Receiving Homelessness Assistance

The volatility of today's globalized job market has left thousands of people in the U.S. homeless or at risk of losing their home. It is a desperate, difficult situation that nobody should have to face. The one piece of good news is, if you or your loved ones are facing homelessness, there are programs and organizations designed to help. Homelessness assistance exists in various forms, and if you are without a home or at risk of losing your home, you will qualify for many assistance programs. Here are some of the best homelessness assistance programs:
Department of Social Services (DSS) Benefits

As long as you are homeless or at risk of becoming homeless, you are eligible for benefits from the DSS program. Applications can be completed online or by mail. If you cannot work and are living alone, you can qualify for an approximately $200 a month stipend, with the amount being as high as $570/month for a family of three. DSS can also help you move into transitional or permanent housing, and assist with costs such as moving expenses, security deposits for heating, and repairs. 
Housing Assistance

If you receive financial assistance from the DSS and become homeless, you can be eligible for up to sixty days of emergency housing a year. Contact a local DSS number within 45 days of when you lose your home to apply, and they will help you find emergency housing. You can also call the DSS 2-1-1 number to get information about homeless shelters, soup kitchens that serve free meals, and food pantries that provide food for the homeless. Elderly or disabled persons may also be eligible for subsidized housing.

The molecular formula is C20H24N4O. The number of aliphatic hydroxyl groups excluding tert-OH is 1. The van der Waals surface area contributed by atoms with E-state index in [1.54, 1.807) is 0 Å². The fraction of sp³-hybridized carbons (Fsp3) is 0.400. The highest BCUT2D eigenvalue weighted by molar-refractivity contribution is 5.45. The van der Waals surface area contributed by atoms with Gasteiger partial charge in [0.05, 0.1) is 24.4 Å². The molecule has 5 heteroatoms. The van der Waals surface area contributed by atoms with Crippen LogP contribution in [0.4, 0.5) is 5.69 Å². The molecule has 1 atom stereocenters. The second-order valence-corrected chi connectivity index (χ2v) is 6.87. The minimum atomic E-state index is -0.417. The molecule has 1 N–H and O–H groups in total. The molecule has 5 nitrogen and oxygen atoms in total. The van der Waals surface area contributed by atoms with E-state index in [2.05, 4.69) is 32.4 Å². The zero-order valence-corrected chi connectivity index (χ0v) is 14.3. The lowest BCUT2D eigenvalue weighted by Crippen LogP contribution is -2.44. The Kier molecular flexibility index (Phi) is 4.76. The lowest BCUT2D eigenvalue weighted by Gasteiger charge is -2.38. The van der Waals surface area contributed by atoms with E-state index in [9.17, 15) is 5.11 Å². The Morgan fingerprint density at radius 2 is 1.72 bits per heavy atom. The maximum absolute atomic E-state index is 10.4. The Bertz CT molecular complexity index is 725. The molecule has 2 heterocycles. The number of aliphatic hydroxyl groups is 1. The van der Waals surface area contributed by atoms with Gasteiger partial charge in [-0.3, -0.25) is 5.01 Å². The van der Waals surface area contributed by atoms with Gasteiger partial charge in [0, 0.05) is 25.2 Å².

Continuum of Care (CoC) 

The CoC, a DSS program, is designed to assist individuals and families alike who are struggling with homelessness. To qualify, you must be homeless or at risk of losing your housing, and applications can be found online by searching your local CoC administering agency. The CoC will help you move into transitional or permanent housing, both by helping you find a place to live and by providing financial assistance.

SNAP Food Stamps

If you have no income, or if your income is less than your monthly rent and utilities, SNAP will help you pay for food. If you fit these criteria, simply apply by calling the DSS number (a phone interview is usually necessary,) and within seven days you can start receiving food stamps. 
National Coalition for the Homeless

The National Coalition for the Homeless is a great resource to find your way to local homelessness assistance and prevention programs, be they national programs or community assistance. It is important to note here that if you live in a rural or otherwise sparsely populated area, you are more likely to find help from a community action agency. The NCH site provides links to National Community Action Partnership websites, which you can search by your area to find community assistance. If you live in an area with active national homeless assistance programs, searching the NCH database by your area should provide results on where they are based and how to apply.
U.S. Department of Housing and Urban Development (HUD)


HUD is another national program that provides homeless assistance to many parts of the country, particularly urban areas. Their website (HUD.gov) has a Resource Locator Tool to help you discover what HUD assistance is available in your area. Assistance provided by the HUD can include grants and stipends, such as the ESG (Emergency Solutions Grants Program,) housing or the RHSP (Rural Housing Stability Assistance Program, which assists homeless or at-risk individuals in rural areas. 
In addition to all of these resources, it's worth checking to see if there are groups at work in your community providing homelessness assistance. Oftentimes these organizations will be quicker to provide aid and may exist even in areas where national organizations aren't active. If you find yourself without a home or at risk of losing your home, don't lose heart--whether you need assistance finding a new temporary or permanent residence, locating shelters, or getting food via soup kitchens, pantries, and food stamps, there are organizations both local and national that are there to help.